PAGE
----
Series: Defiance #2

deception -cj redwineBaalboden has been ravaged. The brutal Commander’s whereabouts are unknown. And Rachel, grief stricken over her father’s death, needs Logan more than ever. With their ragged group of survivors struggling to forge a future, it’s up to Logan to become the leader they need—with Rachel by his side. Under constant threat from rival Carrington’s army, who is after the device that controls the Cursed One, the group decides to abandon the ruins of their home and take their chances in the Wasteland.

But soon their problems intensify tenfold: someone—possibly inside their ranks—is sabotaging the survivors, picking them off one by one. The chaos and uncertainty of each day puts unbearable strain on Rachel and Logan, and it isn’t long before they feel their love splintering. Even worse, as it becomes clear that the Commander will stop at nothing to destroy them, the band of survivors begins to question whether the price of freedom may be too great—and whether, hunted by their enemies and the murderous traitor in their midst, they can make it out of the Wasteland alive.

In this daring sequel to Defiance, with the world they once loved forever destroyed, Rachel and Logan must decide between a life on the run and standing their ground to fight.


 

2.5 Drink Me Potions


If I could summarize Deception in one word, it’d definitely be angsty. Chalked full of Rachel’s spiraling darkness as she succumbs to the silence inside of her. Now normally I don’t mind a story focused on getting through the dark times in order to become a stronger person. But I swear every time it’s her POV, it’s just so annoying . It doesn’t stop!

The story is a fairly simplistic one. Maybe too simplistic, actually. It starts right where we left off in Defiance. For the most part, the plot’s all about travelling through the Wastelands to another city-state after the destruction of their home, Baalboden. The only excitement from the endless walking, people complaining and Rachel’s endless thirst for revenge stems from the mysterious entity that’s testing Logan and hurting his people as they travel. I’m always in for a good mystery element in a story, and I think this was the only thing that saved Deception from completely dying in my eyes.

Anyway, Rachel was cutting herself off from anyone, especially Logan, as her need for vengeance against the Commander continues to grow. But her inner monologue doesn’t really suck because of this one thing. Oh no, it’s also due to her own self hatred. How could she have done such a horrible thing at the end of Defiance? How can she live with her actions and seeing the consequences of it? How can she continue on feeling anything after losing her father and Oliver? It didn’t matter that Logan was hurting from what happened as well. She wanted to cut herself off from everything, including him.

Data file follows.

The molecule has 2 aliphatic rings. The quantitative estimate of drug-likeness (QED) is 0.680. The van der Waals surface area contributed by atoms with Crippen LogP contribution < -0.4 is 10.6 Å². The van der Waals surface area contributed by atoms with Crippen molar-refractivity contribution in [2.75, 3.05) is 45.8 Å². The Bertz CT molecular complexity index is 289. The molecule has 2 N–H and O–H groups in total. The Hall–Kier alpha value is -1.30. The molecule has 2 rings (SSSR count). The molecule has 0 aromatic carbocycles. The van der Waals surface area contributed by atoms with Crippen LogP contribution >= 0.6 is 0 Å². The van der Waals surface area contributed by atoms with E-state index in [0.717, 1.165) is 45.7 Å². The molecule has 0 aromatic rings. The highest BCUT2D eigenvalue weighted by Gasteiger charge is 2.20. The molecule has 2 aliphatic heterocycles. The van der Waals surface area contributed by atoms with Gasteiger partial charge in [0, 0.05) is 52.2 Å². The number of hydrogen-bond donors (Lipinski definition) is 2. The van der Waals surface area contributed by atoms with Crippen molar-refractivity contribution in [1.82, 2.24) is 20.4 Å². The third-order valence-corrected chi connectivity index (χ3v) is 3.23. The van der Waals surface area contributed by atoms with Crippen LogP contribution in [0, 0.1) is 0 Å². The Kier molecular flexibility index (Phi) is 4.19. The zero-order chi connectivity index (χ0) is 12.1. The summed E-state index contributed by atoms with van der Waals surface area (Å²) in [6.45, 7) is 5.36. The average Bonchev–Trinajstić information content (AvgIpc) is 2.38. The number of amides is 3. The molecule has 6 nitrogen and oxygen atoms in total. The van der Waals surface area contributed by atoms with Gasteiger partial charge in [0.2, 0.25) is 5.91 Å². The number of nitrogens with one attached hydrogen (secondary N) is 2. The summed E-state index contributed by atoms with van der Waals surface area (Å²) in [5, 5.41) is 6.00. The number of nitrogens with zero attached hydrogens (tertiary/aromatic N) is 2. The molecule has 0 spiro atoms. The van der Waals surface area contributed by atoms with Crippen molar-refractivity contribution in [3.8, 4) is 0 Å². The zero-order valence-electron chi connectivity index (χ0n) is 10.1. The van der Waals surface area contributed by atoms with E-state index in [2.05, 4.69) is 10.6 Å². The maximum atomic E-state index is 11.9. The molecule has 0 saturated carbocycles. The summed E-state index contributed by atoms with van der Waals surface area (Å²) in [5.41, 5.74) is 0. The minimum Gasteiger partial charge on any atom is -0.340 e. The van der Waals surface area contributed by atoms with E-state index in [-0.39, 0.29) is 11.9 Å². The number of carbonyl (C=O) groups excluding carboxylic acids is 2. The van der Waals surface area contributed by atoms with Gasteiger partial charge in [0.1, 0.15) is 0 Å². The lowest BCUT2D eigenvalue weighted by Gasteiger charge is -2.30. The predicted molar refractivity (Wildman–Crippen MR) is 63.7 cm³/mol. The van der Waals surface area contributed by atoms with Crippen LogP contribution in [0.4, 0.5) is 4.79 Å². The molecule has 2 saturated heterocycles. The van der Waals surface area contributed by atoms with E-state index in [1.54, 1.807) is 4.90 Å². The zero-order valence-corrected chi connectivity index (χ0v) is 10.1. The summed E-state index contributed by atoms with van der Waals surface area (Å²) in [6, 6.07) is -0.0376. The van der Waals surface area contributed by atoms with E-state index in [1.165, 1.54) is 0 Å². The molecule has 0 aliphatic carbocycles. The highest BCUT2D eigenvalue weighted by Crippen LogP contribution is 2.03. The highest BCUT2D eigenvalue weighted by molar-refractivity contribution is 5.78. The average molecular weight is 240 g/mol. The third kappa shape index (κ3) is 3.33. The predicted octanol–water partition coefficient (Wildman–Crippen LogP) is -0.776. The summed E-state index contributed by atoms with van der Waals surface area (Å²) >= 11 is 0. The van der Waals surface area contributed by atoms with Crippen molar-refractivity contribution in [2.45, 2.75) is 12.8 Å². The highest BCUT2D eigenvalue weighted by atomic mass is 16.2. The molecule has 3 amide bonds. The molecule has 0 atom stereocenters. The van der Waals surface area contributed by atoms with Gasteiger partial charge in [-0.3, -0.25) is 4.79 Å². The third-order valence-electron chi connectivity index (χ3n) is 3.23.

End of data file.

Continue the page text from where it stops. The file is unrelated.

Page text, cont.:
Half the time while I was reading, I wanted to just knock some sense into her head. Maybe denying herself from the horrible feelings welling up inside her was a temporary relief, but it was making her very unstable. And frankly, a not-so-nice person to follow around in her head. I’m not sure how Logan could even stand the way she was.

Though I suppose he did have bigger problems to deal with…

Logan continues to become a better protagonist in my opinion. I love his POV, and not just because they seem so much better in comparison to Rachel’s. He’s such a strong character, even before all the events of the previous book occurred. His background story was never pleasant but seeing him taking responsibility for so many people way older than him – he’s only 19 after all – and doing his very best to become the leader he never expected to be was amazing. I loved the gradual change and growth in him through all the craziness that occurred from the mysterious enemy tracking them. Which by the way, its identity completely took me off guard even though in hindsight it also made 100% sense.

Without giving away too much, the last bit of the story really picks up for the finale of the series. Meeting new characters and a surprising twist, I will at least say that Deception does know how to end well. If only the rest of the story could have matched this faster pacing and plot development.

Or cut out most of Rachel’s parts of the story.

Overall Recommendation:
C.J. Redwine’s Deception falls flat from expectations. And I can completely pinpoint its failings on Rachel. Her constant ramblings about revenge and the way she cut herself off from ALL feelings made her overall struggle to regain her humanity a very hard thing swallow as a whole without getting completely exasperated. That was already really bad, but the plot was a little too slow, stuck on their journey across the Wastelands. The one thing I enjoyed was the element of surprise as some mysterious enemy was methodically killing off Logan’s people as they travelled. Overall, it suffered greatly from Middle Book Syndrome, but the ending was worth it, wracking up suspense for the conclusion of the series.